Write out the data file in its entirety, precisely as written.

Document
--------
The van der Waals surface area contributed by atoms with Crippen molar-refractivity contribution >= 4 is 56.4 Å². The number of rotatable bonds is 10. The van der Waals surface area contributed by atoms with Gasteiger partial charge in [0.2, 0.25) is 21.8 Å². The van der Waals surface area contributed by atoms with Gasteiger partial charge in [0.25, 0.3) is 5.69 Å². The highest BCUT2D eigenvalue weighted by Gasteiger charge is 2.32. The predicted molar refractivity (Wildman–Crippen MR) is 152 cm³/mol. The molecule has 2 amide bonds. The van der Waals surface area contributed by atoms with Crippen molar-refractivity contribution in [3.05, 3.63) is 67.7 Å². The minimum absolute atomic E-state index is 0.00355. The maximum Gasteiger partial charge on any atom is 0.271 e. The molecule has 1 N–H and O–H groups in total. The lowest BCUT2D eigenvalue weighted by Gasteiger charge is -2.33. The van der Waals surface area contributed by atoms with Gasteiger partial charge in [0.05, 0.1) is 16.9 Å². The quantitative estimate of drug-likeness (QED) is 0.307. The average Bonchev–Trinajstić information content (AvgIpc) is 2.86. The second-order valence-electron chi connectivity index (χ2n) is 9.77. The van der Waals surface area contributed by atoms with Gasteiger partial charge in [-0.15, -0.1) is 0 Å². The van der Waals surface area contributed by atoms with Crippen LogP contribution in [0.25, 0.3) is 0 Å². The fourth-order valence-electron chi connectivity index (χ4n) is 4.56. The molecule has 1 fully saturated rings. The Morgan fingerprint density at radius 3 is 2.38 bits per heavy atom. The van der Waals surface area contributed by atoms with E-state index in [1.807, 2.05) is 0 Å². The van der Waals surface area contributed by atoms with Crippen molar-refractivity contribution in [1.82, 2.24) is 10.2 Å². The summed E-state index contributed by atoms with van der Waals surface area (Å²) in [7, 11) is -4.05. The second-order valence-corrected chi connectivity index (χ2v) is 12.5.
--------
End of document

The van der Waals surface area contributed by atoms with Crippen molar-refractivity contribution >= 4 is 56.4 Å². The number of rotatable bonds is 10. The van der Waals surface area contributed by atoms with Gasteiger partial charge in [0.2, 0.25) is 21.8 Å². The van der Waals surface area contributed by atoms with Gasteiger partial charge in [0.25, 0.3) is 5.69 Å². The highest BCUT2D eigenvalue weighted by Gasteiger charge is 2.32. The predicted molar refractivity (Wildman–Crippen MR) is 152 cm³/mol. The molecule has 2 amide bonds. The van der Waals surface area contributed by atoms with Crippen molar-refractivity contribution in [3.05, 3.63) is 67.7 Å². The minimum absolute atomic E-state index is 0.00355. The maximum Gasteiger partial charge on any atom is 0.271 e. The molecule has 1 N–H and O–H groups in total. The lowest BCUT2D eigenvalue weighted by Gasteiger charge is -2.33. The van der Waals surface area contributed by atoms with Gasteiger partial charge in [0.05, 0.1) is 16.9 Å². The quantitative estimate of drug-likeness (QED) is 0.307. The average Bonchev–Trinajstić information content (AvgIpc) is 2.86. The second-order valence-electron chi connectivity index (χ2n) is 9.77. The van der Waals surface area contributed by atoms with Gasteiger partial charge in [-0.15, -0.1) is 0 Å². The van der Waals surface area contributed by atoms with Crippen LogP contribution in [0.25, 0.3) is 0 Å². The fourth-order valence-electron chi connectivity index (χ4n) is 4.56. The molecule has 1 fully saturated rings. The Morgan fingerprint density at radius 3 is 2.38 bits per heavy atom. The van der Waals surface area contributed by atoms with E-state index in [1.807, 2.05) is 0 Å². The van der Waals surface area contributed by atoms with Crippen molar-refractivity contribution in [1.82, 2.24) is 10.2 Å². The summed E-state index contributed by atoms with van der Waals surface area (Å²) in [7, 11) is -4.05. The second-order valence-corrected chi connectivity index (χ2v) is 12.5.